8. hautechild

    hautechild New Member

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    There's some irony in him refusing Lady Gaga on grounds of meaningfulness and longevity and yet being happy to have Megan Fox as a client... :innocent:
     
  9. Urban Stylin

    Urban Stylin ɐʎ ʎǝɥ

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    I hate people that like everyone to fit a certain ideal that's planted in their heads. Wouldn't life be a monotonous bore if everyone was exactly like we wanted them to be, Am not too much of a Gaga fan but IMO shes an artist in that she has come up with her own style that some people might call trashy or showy. The best part is she does actually have singing talent.
     
  10. Scott

    Scott Stitch:the Hand

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    ^he didn't mention anything about megan fox...the editor mentioned those names.
     
  11. hautechild

    hautechild New Member

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    I don't see why it matters if he still has her as a client?
     
  12. lucy92

    lucy92 Administrator

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    he has let celebrities borrow/buy his clothing for events. there is nothing shocking about that.

    i'm glad he is taking a stand. its clear that lady gaga wanted to hire him to be a "ghost designer" and take all the credit for herself.

    she has already called "her" line the "haus of gaga". in the last interview magazine she describes it as already in progress and she was working very hard on it.
     
  13. TREVOFASHIONISTO

    TREVOFASHIONISTO Active Member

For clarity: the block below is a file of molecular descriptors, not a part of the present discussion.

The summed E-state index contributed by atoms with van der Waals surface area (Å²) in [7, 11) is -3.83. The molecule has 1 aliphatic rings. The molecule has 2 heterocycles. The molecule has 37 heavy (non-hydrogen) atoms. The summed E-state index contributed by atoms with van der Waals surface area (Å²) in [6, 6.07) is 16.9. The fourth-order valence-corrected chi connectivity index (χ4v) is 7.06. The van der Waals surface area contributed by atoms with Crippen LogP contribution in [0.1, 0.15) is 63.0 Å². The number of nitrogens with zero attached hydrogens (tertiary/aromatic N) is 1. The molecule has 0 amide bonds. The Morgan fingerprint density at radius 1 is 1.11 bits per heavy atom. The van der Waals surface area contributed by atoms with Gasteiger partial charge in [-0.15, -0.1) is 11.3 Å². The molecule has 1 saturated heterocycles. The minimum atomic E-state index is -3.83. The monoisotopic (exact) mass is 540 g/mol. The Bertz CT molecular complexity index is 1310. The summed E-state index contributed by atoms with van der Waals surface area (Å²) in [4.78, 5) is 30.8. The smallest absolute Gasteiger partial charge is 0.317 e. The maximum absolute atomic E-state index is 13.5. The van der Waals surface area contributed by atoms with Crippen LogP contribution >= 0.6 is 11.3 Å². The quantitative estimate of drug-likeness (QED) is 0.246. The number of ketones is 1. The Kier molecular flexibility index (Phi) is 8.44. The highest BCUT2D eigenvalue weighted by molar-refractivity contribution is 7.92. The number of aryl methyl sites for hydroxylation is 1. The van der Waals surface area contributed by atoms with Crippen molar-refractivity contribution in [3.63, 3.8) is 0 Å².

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    i believe lady gaga has real talent but he is right about her music being meaningless i agree with his choice she doesnt need to have a clothing line
     
  14. Leeroi

    Leeroi New Member

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    If he is implying that he is only going to support a person's personal style because they have some meaningful talent, then he's obviously being hypocritical by lending his clothes to some talentless actress like Megan Fox. Berardi is like every other designer playing the game of free publicity, it's a simple as that and him trying to make himself look more intelligent than other designers who have supported Lady Gaga by demeaning her body of work is rather uncanny.

    People may find her music meaningless, but I'd rather have her as a client rather than Megan Fox whose fame solely relies on showing off her body in the most provocative way possible and creating meaningless films.

    The direction of the article is rather funny as well, beginning with him bashing Lady Gaga and then comparing his dislike of her meaningless music to how he approaches his clients like Victoria Beckham.

    Oh, and Galliano and McQueen has been experimenting with underwear as outerwear and very revealing clothing this whole past decade, so I don't see why Berardi should be praised for it when people are complaining about Galliano being monotonous of his designs.
     
  15. BerlinRocks

    BerlinRocks New Member

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    poor guy ...
    definitely seeking publicity ...

    it's not even him not wanting to be Lady Gaga's line designer ...
    it's him telling about it ...